A primary knock against corporations getting into the business of backing large-scale clean energy projects is that high rollers tend to dominate the field. Think Apple's $850 million deal back in 2015 to build a California solar farm, or Google, Ikea and Walmart's $1 billion-plus renewable power portfolios.
For those without 10-figure sums on hand, however, a new option soon could be on the table.
Instead of relying on one blockbuster energy user to solely finance a new solar, wind, hydropower or other renewable energy project, so-called "aggregated" purchasing models hold promise to broaden the field of potential corporate backers by bringing multple companies together in one deal. That is, if different parties can get on the same page and hash out familiar obstacles related to the complexity of long-term clean energy purchases.
"For several years now, there’s been an interest in how we can make this type of transaction more available to companies beyond the really big ones," said Ian Kelly, who manages the Rocky Mountain Institute's Business Renewables Center. "Aggregation is seen as one of the primary ways people have come up with to make that possible."
Limited examples of the model already are in action, such as the Massachusetts Institute of Technology (MIT), Boston Medical Center and Post Office Square Redevelopment Corporation teaming up on a 60 megawatt North Carolina solar farm owned by Virginia-based energy company Dominion. In Europe, Google also has joined forces with Philips, AzkoNobel and DSM to build a Dutch wind farm slated for completion in 2019.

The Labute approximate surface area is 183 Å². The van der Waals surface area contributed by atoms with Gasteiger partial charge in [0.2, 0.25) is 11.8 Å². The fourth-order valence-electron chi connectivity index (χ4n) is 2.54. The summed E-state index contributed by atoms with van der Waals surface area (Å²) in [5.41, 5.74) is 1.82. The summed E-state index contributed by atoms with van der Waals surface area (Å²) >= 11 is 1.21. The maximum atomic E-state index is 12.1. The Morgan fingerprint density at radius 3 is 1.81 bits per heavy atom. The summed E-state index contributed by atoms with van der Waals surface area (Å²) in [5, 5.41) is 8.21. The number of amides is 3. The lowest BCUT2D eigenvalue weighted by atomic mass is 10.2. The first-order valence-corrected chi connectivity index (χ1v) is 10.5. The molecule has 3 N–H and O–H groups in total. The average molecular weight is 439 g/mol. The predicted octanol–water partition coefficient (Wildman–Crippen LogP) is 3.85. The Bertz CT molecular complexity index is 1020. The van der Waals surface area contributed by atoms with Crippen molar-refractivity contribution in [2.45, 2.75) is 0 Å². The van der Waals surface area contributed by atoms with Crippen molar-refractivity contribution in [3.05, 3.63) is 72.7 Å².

Public sector entities, too, are exploring the space. In the San Francisco Bay Area, a group of local governments have come together with think tank Joint Venture Silicon Valley to pioneer joint procurement projects in the region.
Now, the question is if and when others will follow suit.
At Salesforce, for instance, Senior Director of Sustainability Patrick Flynn said the company hasn't yet participated in a group purchase but is closely monitoring the evolution of financial models in the space after participating in multiple long-term deals to power data centers with renewable energy in recent years.
"I think aggregation is a very important place, and one of the next ones where companies can provide a blueprint," Flynn said. "That opens up the floodgates for smaller entities — the 99 percent of companies that aren’t the big ones that have done deals to achieve their own renewable energy goals."
Aggregation is still in its infancy, but there are reasons beyond sharing the financial burden of a big energy project for companies to consider.
Some companies don't have the electricity needs to justify building a whole solar farm. Some prefer a portfolio approach to renewable energy, investing in multiple projects in different locations. In both cases, Kelly said, aggregation could help bring more businesses into the field.
"One of the things we’ve seen in this market in the past year or two overall is that it has started to expand beyond those first mover companies," he said. "I do think aggregation has to potential to encourage that even more."
Still, renewable energy power purchase agreements (PPAs) of any kind are already complex, particularly for companies whose core business isn't related to energy. The model also requires organizations to align on goals and financial terms, complicating the fine print on transactions.
"You have this added layer of, 'How will we work together as a consortium?'" Kelly said.
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